Ark. school district seeks high court review of armbands case
A recent appeal to the nation’s highest court by an Arkansas school district seeks to limit the application of a Supreme Court standard in cases involving challenges to school-uniform policies. The case involves black-armband protests by students against the Watson Chapel School District’s adoption of a new uniform policy.
Nearly 40 years ago, the Supreme Court upheld the right of public school students to wear black armbands to protest U.S. involvement in the Vietnam War, writing in Tinker v. Des Moines Independent Community School Dist. (1969) that students do not shed their First Amendment rights at the “schoolhouse gate.” The Court emphasized the students’ right to engage in peaceful, political speech on an important issue even in school as long as school officials could not show that the speech could cause a substantial disruption of school activities or invade the rights of others.
In the current case, Watson Chapel school officials punished three students for violating a so-called “uniformity” requirement, which provided that: “any attempt to defeat the uniformity intended by this policy is prohibited.” A federal judge and a federal appeals court both ruled in favor of the students in Lowry v. Watson Chapel School District, reasoning that the Tinker case controlled. The school district had stipulated that the armbands had not caused a substantial disruption of school activities. However, the school district argued that the Tinker case did not apply to a local school-dress issue, quoting the following passage in Tinker: “The problem posed by the present case does not relate to regulation of the length of skirts or the type of clothing, to hair styles or deportment.”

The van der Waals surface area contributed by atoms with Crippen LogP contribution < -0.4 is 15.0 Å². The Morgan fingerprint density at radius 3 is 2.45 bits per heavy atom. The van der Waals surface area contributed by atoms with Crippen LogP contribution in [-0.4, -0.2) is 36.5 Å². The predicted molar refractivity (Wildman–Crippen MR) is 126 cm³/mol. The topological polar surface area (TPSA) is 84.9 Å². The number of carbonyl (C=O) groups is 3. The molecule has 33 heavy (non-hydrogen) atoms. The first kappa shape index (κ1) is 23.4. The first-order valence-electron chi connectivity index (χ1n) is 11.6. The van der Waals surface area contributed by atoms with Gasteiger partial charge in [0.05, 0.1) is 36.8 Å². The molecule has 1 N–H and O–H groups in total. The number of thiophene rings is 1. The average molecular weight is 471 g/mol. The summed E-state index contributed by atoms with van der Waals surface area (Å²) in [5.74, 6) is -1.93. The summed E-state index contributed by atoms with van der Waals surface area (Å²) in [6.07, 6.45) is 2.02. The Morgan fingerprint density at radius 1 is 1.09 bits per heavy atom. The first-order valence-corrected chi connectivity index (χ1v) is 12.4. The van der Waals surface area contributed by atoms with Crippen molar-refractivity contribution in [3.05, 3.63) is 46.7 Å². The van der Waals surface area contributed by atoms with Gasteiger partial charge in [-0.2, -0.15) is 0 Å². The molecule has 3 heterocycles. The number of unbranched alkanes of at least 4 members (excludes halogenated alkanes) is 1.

In its opinion, the 8th U.S. Circuit Court of Appeals rejected the school district’s distinction between the armband protest in Tinker over Vietnam and the armband protest in Lowry over school dress. “This distinction is immaterial,” the appeals court wrote. “Whether student speech protests national foreign policy or local school board policy is not constitutionally significant. … We hold that Tinker is so similar in all constitutionally relevant facts that its holding is dispositive.”
However, in its petition to the Supreme Court in Watson Chapel School District v. Lowry, the school district attempts to circumvent Tinker by arguing that the Tinker standard should not apply when the underlying dispute or protest concerns a school-uniform policy. “This uniform is the functional equivalent of school sponsored speech discussed in Hazelwood School District v. Kuhlmeier,” the school district writes.
It is true that the Supreme Court applied a more lenient standard for school officials with respect to school-sponsored student speech in its 1988 ruling in Hazelwood, creating a standard remarkably similar to one used to evaluate restrictions on prisoners’ constitutional rights. The Hazelwood standard — restrictions on speech must be reasonably related to legitimate pedagogical (educational) concerns — resembles the one offered a year earlier in the prison-censorship decision Turner v. Safley — restrictions must be reasonably related to legitimate penological concerns.
The school district points out that several lower courts have not applied the Tinker standard to challenges to school-uniform policies. However, just because a school-uniform policy may be constitutional does not mean that school officials can silence any peaceful, nondisruptive student protest or expression against the dress policy.
The Court’s Tinker opinion also said: “In our system, state-operated schools may not be enclaves of totalitarianism. School officials do not possess absolute authority over their students. Students in school as well as out of school are ‘persons’ under our Constitution. They are possessed of fundamental rights which the State must respect, just as they themselves must respect their obligations to the State. In our system, students may not be regarded as closed-circuit recipients of only that which the State chooses to communicate. They may not be confined to the expression of those sentiments that are officially approved.”